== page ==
Scientists construct 'off switch' for Parkinson therapy
A common antibiotic can function as an "off switch" for a gene therapy being developed for Parkinson's disease, according to University of Florida researchers writing online in advance of September's Molecular Therapy.
The discovery in rats answers an important question — how can new, therapeutic genes that have been irrevocably delivered to the human brain to treat Parkinson's be controlled if the genes unexpectedly start causing problems?
Meanwhile, in a review of Parkinson treatments, the researchers say that prior experimental attempts using growth factors — naturally occurring substances that cause cells to grow and divide — to rescue dying brain cells may have failed because they occurred too late in the course of the disease.
Together, the findings suggest that gene therapy to enable the brain to retain its ability to produce dopamine, a neurotransmitter that falls in critically short supply in Parkinson's patients, could be safely attempted during earlier stages of the disease with an added likelihood of success.
Parkinson's disease affects more than 1 million Americans, causing patients to gradually develop movement problems, including tremors, stiffness and slowness. It is caused by degeneration and death of nerve connections that produce dopamine, a substance necessary for communication between cells that coordinate movement.
"We have worked every day for 10 years to design a construct to the gene delivery vector that enhances the safety profile of gene transfer for Parkinson's disease," said Ronald Mandel, a professor of neuroscience at UF's McKnight Brain Institute and the Powell Gene Therapy Center. "With that added measure of safety, we believe we can intervene with gene transfer in patients at earlier stages of the disease. We strongly believe that trials to save dopamine-producing connections in patients with Parkinson's disease have failed because the therapy went into patients who were in the late stages of the disease and who had too few remaining dopamine-producing connections."
Often patients are given prescriptions for levodopa, or L-dopa, which is converted into dopamine by enzymes in the brain. But the treatment loses its effectiveness over time and does nothing to slow the disease's progression.
Meanwhile, trials in the United States to treat Parkinson's involving direct infusion of growth factors or the transplantation of genes that produce growth factors have had limited success, with some side effects.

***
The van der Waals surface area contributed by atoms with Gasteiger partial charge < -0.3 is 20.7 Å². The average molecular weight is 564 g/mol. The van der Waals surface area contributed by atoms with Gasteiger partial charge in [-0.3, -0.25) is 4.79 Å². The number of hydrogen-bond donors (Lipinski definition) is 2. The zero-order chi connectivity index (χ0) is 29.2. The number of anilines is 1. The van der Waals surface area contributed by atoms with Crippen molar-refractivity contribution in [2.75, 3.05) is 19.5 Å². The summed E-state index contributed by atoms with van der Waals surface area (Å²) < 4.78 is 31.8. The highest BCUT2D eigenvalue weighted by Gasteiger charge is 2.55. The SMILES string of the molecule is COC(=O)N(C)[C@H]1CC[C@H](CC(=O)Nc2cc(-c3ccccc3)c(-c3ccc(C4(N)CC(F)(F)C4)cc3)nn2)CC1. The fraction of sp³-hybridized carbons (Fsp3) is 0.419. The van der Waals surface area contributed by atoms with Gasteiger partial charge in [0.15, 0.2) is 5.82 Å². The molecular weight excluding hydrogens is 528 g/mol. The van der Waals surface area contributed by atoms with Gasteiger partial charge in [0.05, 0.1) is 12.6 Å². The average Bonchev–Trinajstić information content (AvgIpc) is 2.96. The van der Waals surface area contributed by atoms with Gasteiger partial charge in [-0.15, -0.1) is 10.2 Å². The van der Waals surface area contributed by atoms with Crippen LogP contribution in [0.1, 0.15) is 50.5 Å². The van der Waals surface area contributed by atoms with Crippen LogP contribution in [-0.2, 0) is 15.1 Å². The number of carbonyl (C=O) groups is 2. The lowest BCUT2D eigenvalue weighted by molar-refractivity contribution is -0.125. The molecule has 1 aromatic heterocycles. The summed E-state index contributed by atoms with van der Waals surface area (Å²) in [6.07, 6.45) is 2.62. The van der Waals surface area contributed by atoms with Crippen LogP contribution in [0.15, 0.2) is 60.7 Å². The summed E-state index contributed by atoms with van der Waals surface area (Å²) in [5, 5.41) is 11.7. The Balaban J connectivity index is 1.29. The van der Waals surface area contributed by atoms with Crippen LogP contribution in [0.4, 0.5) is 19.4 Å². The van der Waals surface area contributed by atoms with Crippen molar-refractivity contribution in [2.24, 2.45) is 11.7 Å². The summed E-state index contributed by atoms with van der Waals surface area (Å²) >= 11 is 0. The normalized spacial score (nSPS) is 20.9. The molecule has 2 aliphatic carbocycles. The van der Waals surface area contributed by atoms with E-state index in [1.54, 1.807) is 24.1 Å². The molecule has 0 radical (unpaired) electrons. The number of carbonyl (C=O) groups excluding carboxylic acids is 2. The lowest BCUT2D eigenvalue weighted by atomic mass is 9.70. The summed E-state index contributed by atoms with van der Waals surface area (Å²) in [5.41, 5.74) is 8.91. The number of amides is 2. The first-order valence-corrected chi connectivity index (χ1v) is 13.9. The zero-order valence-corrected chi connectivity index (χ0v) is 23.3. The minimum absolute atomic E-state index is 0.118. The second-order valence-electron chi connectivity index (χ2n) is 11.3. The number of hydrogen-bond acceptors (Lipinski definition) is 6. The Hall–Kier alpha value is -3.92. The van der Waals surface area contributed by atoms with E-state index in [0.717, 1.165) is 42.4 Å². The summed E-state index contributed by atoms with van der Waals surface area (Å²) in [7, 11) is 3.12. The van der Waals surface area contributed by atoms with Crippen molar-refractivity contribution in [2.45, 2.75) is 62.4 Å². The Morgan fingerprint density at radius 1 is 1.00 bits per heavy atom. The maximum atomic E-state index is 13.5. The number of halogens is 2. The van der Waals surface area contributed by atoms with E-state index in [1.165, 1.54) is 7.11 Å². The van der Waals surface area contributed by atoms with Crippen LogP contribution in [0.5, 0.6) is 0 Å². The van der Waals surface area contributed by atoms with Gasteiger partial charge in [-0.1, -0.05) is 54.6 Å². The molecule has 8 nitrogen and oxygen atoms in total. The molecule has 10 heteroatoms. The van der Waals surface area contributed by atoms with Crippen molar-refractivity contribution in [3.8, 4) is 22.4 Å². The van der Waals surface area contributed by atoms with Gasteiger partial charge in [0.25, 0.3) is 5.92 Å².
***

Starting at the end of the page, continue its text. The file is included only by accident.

Mandel's research group has concentrated on using an adeno-associated virus to engineer brain cells in animal models with genes that can protect dopamine-producing cells, which then do the vital work of producing GDNF, short for glial cell line-derived neurotrophic factor. The naturally occurring protein is important for the survival of dopamine-producing neurons during brain development, and a survival factor when given to adults.
In this case, scientists engineered the virus with two genes that must act in concert to produce the protein. But this precise interaction can be inhibited with dietary doxycycline, an antibiotic that is often prescribed in low doses to treat bacterial growth related to acne.
Depending on the amount of the antibiotic, protein production can be reduced or stopped, which would for the first time give medical investigators the ability to regulate gene therapy after the treatment was delivered.
"With this technique, you could adjust the therapy in the patient," said Fredric P. Manfredsson, a postdoctoral associate in UF's department of neuroscience. "That would be extremely helpful because no one is really certain yet what dosage is required for a protective effect in humans. The process is also much more sensitive than we had imagined it would be. GDNF production can be shut down completely with a dose of doxycycline that is much smaller than what is commonly prescribed."
Mandel said that adding the safety construct to the gene vector and proving its effectiveness were arduous tasks in which Manfredsson played an essential role.
A variety of methods were used to gauge GDNF production, but one was uncommon and involved the novel observation of the rats' weight. In prior research, the scientists had found delivering the protein to certain regions of the brain would hinder weight gain in younger rats and can cause weight loss in older rats. In the recent experiments, scientists found they could control the rate of weight gain in the rats with dietary doxycycline, which essentially verified they were controlling the GDNF therapy.
"The ability to control gene regulation is important for the future development of gene therapy, and optimizing its safe application to humans," said Dr. Mark Tuszynski, a professor of neurosciences and director of the Center for Neural Repair at the University of California, San Diego, who did not participate in the research. "The work of Dr. Mandel and colleagues brings us an important step closer to this goal."